Keeping Our Older Individuals Secure in Telehealth

EKU Online > Keeping Our Older Individuals Secure in Telehealth

The invasion of the COVID-19 pandemic into American society has disrupted access to healthcare. One of the impacted groups are persons 65 years and older. This group is projected to double from 52 million in 2018 to 95 million by 2060, and the percentage of persons 65 years and older will rise from 16 percent to 23 percent.

As this population grows and ages, an increased need for interaction with healthcare providers will be required. Unfortunately, it is not realistic for all patients to be able to have in-office visits with their providers. Obstacles preventing person-to-provider visits include transportation issues, walking issues, and compromised health systems impacting many patients needing care.

One recent advance in health treatment is telehealth, an option that allows healthcare professionals to visit with patients virtually through the use of technology. Telehealth usage has increased. In the early months of COVID-19’s rapid spread across the United States, 71% of patients had considered telemedicine while half had already gone through with a virtual appointment.

In a survey of approximately 1,000 individuals 65 years and older on Medicare Advantage plans by the Better Medicare Alliance, 24% said they had used telehealth during the COVID-19 crisis. Only 52% of the group said they are comfortable using telehealth to access care, 30% said they are uncomfortable, and 18% were unsure of telehealth.

How can this group be encouraged to utilize telehealth and gain reassurance that if developed correctly, it can be safe, secure, and protected?

Here are some suggestions for older individuals to help protect and educate themselves about cybersecurity and internet protection.

Try these actions:

  • Ask a family member for help or suggestions about internet security.
  • Smart phones can be utilized the same as computers
  • Make sure the Wi-Fi router is secure (username and password).
  • Have virus and phishing programs on the computer and make sure they are current and operating (security software).
  • Frequently scan the computer with software programs to check for suspicious files.
  • Contact a computer store to develop a computer service plan and security program.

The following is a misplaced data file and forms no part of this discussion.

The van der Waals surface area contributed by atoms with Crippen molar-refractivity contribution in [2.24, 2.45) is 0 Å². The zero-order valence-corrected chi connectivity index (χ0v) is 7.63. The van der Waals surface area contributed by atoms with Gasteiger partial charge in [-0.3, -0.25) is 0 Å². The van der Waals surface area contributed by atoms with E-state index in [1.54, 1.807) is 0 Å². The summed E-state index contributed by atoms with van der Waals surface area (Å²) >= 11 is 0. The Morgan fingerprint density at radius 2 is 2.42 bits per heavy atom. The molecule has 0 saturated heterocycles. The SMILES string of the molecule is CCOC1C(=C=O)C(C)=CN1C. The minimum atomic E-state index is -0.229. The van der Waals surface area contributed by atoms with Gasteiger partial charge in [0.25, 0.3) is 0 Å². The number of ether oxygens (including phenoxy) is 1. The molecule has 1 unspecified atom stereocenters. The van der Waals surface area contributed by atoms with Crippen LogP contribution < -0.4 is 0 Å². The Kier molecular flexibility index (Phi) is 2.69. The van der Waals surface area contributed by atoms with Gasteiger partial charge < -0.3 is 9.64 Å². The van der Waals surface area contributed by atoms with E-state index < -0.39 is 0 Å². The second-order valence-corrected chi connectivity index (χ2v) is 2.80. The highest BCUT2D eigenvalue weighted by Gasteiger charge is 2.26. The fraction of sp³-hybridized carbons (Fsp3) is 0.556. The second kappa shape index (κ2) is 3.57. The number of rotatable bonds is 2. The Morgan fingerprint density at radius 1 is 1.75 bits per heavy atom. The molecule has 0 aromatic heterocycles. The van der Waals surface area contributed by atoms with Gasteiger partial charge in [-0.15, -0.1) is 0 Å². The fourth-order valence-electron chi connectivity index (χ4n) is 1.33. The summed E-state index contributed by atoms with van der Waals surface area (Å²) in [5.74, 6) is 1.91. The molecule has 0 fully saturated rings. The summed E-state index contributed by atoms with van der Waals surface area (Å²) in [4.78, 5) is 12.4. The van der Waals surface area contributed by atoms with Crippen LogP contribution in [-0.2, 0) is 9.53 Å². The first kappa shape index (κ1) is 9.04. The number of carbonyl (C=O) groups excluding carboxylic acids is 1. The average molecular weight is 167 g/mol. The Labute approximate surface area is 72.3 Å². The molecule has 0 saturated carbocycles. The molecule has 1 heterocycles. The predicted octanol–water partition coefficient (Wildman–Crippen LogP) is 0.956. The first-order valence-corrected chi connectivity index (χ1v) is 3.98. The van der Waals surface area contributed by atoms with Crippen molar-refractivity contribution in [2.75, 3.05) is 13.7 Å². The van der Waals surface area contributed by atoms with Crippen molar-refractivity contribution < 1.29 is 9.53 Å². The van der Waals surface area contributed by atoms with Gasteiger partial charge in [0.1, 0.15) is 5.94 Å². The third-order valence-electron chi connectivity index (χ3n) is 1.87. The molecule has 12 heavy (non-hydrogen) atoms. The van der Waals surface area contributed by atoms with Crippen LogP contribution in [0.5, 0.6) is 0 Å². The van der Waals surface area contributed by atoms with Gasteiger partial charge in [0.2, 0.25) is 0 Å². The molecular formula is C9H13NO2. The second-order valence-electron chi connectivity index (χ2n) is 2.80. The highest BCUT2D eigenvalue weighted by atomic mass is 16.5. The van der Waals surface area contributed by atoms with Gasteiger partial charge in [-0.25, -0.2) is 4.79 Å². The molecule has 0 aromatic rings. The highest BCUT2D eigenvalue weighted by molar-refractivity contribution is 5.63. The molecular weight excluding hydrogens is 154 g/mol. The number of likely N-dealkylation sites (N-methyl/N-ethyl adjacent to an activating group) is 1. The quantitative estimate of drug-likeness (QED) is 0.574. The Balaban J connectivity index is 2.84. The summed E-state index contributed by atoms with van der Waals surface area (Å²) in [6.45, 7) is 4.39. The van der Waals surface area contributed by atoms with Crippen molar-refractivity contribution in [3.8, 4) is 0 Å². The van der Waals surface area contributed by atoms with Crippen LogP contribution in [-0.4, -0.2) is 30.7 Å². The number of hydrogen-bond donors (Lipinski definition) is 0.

Some of these suggestions can cost over $100/year for companies to provide service. Many times, just purchasing a virus protection program and having a computer store install it on the computer can be easier for older individuals. Yet, these individuals may still need education and instructions on operating programs correctly and often.

There is an obvious trend moving to telehealth, but the individuals age 65 and older who could benefit the most from it are hesitant to become involved. Organizations which support individuals age 65 and older need to promote and encourage the use of telehealth as a practical resource. Telehealth groups within the medical institutions need to reach out to individuals age 65 and older to encourage participation. And families need to pursue this option for family members who meet this criterion. We must also promote application specialists to concentrate on teaching apps for patients age 65 and older, to help these individuals achieve confidence with technology. Sometimes, with just a small amount of encouragement, older individuals can and will participate in this program.

The more comfortable older patients become with operating a computer or smart phone, the less intimidated they will be and their health will benefit.

By: W. David Wagner MSN, RN

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Mather, M., Scommegna, P., & Kilduff, L. (2019). Facts sheet: aging in the United States.

Wicklund, E. (2020). Survey suggest seniors aren’t using telehealth during COVID-19 crisis.

Zimiles, A. (2020). Four statistics that prove that telemedicine isn’t just a pandemic fad.

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